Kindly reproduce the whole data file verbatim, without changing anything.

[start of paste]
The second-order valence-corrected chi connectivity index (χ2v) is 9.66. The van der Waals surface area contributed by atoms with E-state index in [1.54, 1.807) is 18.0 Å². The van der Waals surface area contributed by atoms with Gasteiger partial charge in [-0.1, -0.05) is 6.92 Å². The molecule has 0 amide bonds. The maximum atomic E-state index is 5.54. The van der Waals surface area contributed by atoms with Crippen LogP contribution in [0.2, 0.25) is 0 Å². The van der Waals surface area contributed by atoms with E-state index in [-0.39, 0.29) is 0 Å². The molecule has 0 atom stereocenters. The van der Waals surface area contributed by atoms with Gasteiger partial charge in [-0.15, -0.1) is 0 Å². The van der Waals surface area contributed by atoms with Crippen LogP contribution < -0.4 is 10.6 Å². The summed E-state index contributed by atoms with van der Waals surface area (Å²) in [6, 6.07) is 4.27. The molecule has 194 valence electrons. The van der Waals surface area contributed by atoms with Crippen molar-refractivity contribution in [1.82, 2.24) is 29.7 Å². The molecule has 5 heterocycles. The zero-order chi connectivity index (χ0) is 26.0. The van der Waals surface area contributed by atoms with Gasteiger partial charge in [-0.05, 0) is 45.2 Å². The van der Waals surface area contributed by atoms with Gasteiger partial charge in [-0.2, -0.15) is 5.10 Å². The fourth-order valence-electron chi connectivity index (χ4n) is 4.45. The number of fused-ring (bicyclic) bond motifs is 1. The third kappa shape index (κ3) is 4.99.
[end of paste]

The second-order valence-corrected chi connectivity index (χ2v) is 9.66. The van der Waals surface area contributed by atoms with E-state index in [1.54, 1.807) is 18.0 Å². The van der Waals surface area contributed by atoms with Gasteiger partial charge in [-0.1, -0.05) is 6.92 Å². The molecule has 0 amide bonds. The maximum atomic E-state index is 5.54. The van der Waals surface area contributed by atoms with Crippen LogP contribution in [0.2, 0.25) is 0 Å². The van der Waals surface area contributed by atoms with E-state index in [-0.39, 0.29) is 0 Å². The molecule has 0 atom stereocenters. The van der Waals surface area contributed by atoms with Gasteiger partial charge in [-0.15, -0.1) is 0 Å². The van der Waals surface area contributed by atoms with Crippen LogP contribution < -0.4 is 10.6 Å². The summed E-state index contributed by atoms with van der Waals surface area (Å²) in [6, 6.07) is 4.27. The molecule has 194 valence electrons. The van der Waals surface area contributed by atoms with Crippen molar-refractivity contribution in [1.82, 2.24) is 29.7 Å². The molecule has 5 heterocycles. The zero-order chi connectivity index (χ0) is 26.0. The van der Waals surface area contributed by atoms with Gasteiger partial charge in [-0.05, 0) is 45.2 Å². The van der Waals surface area contributed by atoms with Gasteiger partial charge in [-0.2, -0.15) is 5.10 Å². The fourth-order valence-electron chi connectivity index (χ4n) is 4.45. The number of fused-ring (bicyclic) bond motifs is 1. The third kappa shape index (κ3) is 4.99.